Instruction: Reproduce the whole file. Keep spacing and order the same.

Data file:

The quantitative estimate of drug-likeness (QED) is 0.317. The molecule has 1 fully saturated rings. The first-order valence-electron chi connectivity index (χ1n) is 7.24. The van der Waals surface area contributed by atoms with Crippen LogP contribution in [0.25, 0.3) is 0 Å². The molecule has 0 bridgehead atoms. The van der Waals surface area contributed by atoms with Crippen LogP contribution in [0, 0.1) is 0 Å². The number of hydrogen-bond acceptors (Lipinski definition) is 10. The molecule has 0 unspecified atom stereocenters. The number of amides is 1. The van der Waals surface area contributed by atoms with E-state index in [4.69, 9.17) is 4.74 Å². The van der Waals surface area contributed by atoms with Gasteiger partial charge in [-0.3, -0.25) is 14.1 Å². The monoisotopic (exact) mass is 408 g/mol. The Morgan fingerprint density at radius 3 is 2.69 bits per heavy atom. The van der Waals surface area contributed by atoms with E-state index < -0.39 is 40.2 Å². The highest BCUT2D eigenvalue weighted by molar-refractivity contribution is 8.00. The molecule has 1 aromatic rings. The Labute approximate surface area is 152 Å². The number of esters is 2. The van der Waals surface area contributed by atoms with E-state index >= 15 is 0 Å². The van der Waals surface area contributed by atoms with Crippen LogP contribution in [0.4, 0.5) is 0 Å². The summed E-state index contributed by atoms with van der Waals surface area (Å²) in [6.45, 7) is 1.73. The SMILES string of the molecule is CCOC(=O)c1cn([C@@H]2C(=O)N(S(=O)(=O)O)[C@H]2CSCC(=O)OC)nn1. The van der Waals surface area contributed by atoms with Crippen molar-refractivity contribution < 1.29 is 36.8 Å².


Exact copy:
The quantitative estimate of drug-likeness (QED) is 0.317. The molecule has 1 fully saturated rings. The first-order valence-electron chi connectivity index (χ1n) is 7.24. The van der Waals surface area contributed by atoms with Crippen LogP contribution in [0.25, 0.3) is 0 Å². The molecule has 0 bridgehead atoms. The van der Waals surface area contributed by atoms with Crippen LogP contribution in [0, 0.1) is 0 Å². The number of hydrogen-bond acceptors (Lipinski definition) is 10. The molecule has 0 unspecified atom stereocenters. The number of amides is 1. The van der Waals surface area contributed by atoms with E-state index in [4.69, 9.17) is 4.74 Å². The van der Waals surface area contributed by atoms with Gasteiger partial charge in [-0.3, -0.25) is 14.1 Å². The monoisotopic (exact) mass is 408 g/mol. The Morgan fingerprint density at radius 3 is 2.69 bits per heavy atom. The van der Waals surface area contributed by atoms with E-state index < -0.39 is 40.2 Å². The highest BCUT2D eigenvalue weighted by molar-refractivity contribution is 8.00. The molecule has 1 aromatic rings. The Labute approximate surface area is 152 Å². The number of esters is 2. The van der Waals surface area contributed by atoms with E-state index >= 15 is 0 Å². The van der Waals surface area contributed by atoms with Crippen LogP contribution in [0.4, 0.5) is 0 Å². The summed E-state index contributed by atoms with van der Waals surface area (Å²) in [6.45, 7) is 1.73. The SMILES string of the molecule is CCOC(=O)c1cn([C@@H]2C(=O)N(S(=O)(=O)O)[C@H]2CSCC(=O)OC)nn1. The van der Waals surface area contributed by atoms with Crippen molar-refractivity contribution < 1.29 is 36.8 Å².